MARK GARLICK / SCIENCE PHOTO LIBRARY MARK GARLICK / SCIENCE PHOTO LIBRARY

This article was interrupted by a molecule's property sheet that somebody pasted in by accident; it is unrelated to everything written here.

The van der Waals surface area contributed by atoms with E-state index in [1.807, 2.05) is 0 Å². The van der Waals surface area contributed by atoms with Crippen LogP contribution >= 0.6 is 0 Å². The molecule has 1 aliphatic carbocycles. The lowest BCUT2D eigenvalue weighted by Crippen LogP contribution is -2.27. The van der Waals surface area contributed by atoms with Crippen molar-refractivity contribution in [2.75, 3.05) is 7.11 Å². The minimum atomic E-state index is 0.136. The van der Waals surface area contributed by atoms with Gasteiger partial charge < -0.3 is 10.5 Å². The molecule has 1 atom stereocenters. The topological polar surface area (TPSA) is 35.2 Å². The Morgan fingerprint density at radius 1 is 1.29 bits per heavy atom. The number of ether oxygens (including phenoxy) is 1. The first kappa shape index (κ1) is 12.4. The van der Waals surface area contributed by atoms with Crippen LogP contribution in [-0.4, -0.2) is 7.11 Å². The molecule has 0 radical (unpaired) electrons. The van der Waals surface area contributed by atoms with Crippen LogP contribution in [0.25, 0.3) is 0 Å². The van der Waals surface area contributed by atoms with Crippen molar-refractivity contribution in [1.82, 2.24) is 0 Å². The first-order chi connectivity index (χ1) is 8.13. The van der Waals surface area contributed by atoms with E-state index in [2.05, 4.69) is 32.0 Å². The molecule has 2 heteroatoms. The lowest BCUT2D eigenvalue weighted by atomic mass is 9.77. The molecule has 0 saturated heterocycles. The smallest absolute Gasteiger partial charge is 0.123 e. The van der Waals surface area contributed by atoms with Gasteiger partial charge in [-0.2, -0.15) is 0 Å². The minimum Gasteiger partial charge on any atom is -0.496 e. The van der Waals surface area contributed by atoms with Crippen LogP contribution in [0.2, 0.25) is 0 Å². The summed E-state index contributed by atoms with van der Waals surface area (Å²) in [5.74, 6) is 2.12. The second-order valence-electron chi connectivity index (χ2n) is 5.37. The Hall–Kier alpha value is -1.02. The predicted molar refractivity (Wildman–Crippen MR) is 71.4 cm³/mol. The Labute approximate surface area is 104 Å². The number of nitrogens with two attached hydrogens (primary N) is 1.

Artwork of an active galactic nucleus, or AGN. Many, perhaps most large galaxies, are thought to harbour supermassive black holes in their central regions. These enormous gravitational powerhouses can weigh anything from a few hundred thousand to several billion times the mass of a normal star. In some galaxies, such as our own Milky Way, these black holes may be dormant. But in active galaxies such as quasars and Seyfert galaxies, those with unusually bright central regions, the black hole is probably feeding off a vast accretion disc - a donut-shaped gas cloud. The gas in the disc spirals around and is heated to extremely high temperatures by friction, before falling into the hole. In some cases, magnetic fields thread the disc, and lead to the formation of beams of charged particles, which are expelled at great velocities, approaching light speed, along the rotation axis.
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